Andy Dalton has already thrown nine interceptions this season, but the Cincinnati Bengals quarterback should get a breather in that area this week. Pittsburgh rarely picks off passes. In fact, the Steelers have just two interceptions in five games. The Steelers have a problem on defense that goes back to last season. Their ranking is a solid No. 5, but upon further inspection, they don't look so good. Pittsburgh linebacker LaMarr Woodley was stunned when he was told the team ranked fifth in the NFL in fewest average yards allowed per game. "We have to go out there and stop the run in order to force them to do some passing," Woodley said. "This whole year, we haven't been forcing teams to do anything; we've allowed them to run the ball and pass the ball on us. Over the past few years, we've been doing a great job of stopping the run, and then we can come off the edge and apply pressure on the quarterback." That too has been lacking. With just 11 sacks in five games, the Steelers are on pace to equal their 21-year low of 35, which they recorded last season. They also had only 11 interceptions last season, tying their record for fewest in a 16-game season. Safety Ryan Clark, who has been playing at a high level, put some of the onus on the front seven for those low interception numbers. "We play a lot of man-to-man, a lot of fire zone which is basically man-to-man," Clark said. "You don't see the ball a lot. So if you're not getting pressure and forcing bad throws, it's tough to get interceptions because you're not turned around where you can see the ball and look at it. That kind of goes hand to hand with our defense." Injuries and age have cut into a Steelers defense that ranked No. 1 in fewest yards allowed and fewest points allowed last season. Pass-rushing outside linebackers James Harrison and Woodley have played less than one quarter together this season because of injuries to both. Last season, Harrison missed five games and Woodley virtually half the season. "It's always good to have your two best pass rushers playing at the same time," said Woodley, who had nine sacks in the first eight games last season before suffering a hamstring injury. "Unfortunately, since last year, we haven't been playing at the same time. That's when you count on your other people to step up and go out there and play. That's what we did when James was out and I was out; other people have to step up and play some football."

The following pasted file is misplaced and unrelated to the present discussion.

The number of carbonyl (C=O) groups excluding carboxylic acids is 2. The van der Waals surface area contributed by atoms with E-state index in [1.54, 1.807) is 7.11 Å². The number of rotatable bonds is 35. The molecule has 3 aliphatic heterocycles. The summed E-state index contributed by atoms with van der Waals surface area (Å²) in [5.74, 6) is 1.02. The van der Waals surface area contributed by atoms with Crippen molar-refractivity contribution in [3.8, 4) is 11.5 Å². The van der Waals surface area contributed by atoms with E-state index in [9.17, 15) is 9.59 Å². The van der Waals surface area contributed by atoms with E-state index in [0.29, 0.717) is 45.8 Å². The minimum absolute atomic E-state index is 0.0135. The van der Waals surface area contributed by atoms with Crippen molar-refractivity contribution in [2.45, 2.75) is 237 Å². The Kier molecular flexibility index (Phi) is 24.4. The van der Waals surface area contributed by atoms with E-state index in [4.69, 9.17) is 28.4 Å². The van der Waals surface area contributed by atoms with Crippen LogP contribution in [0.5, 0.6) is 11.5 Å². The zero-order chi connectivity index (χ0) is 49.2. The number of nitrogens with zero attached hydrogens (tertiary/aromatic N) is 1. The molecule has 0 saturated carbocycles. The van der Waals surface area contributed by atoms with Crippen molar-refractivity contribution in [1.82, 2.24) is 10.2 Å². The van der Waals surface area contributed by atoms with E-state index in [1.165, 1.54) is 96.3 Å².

- LaMarr Woodley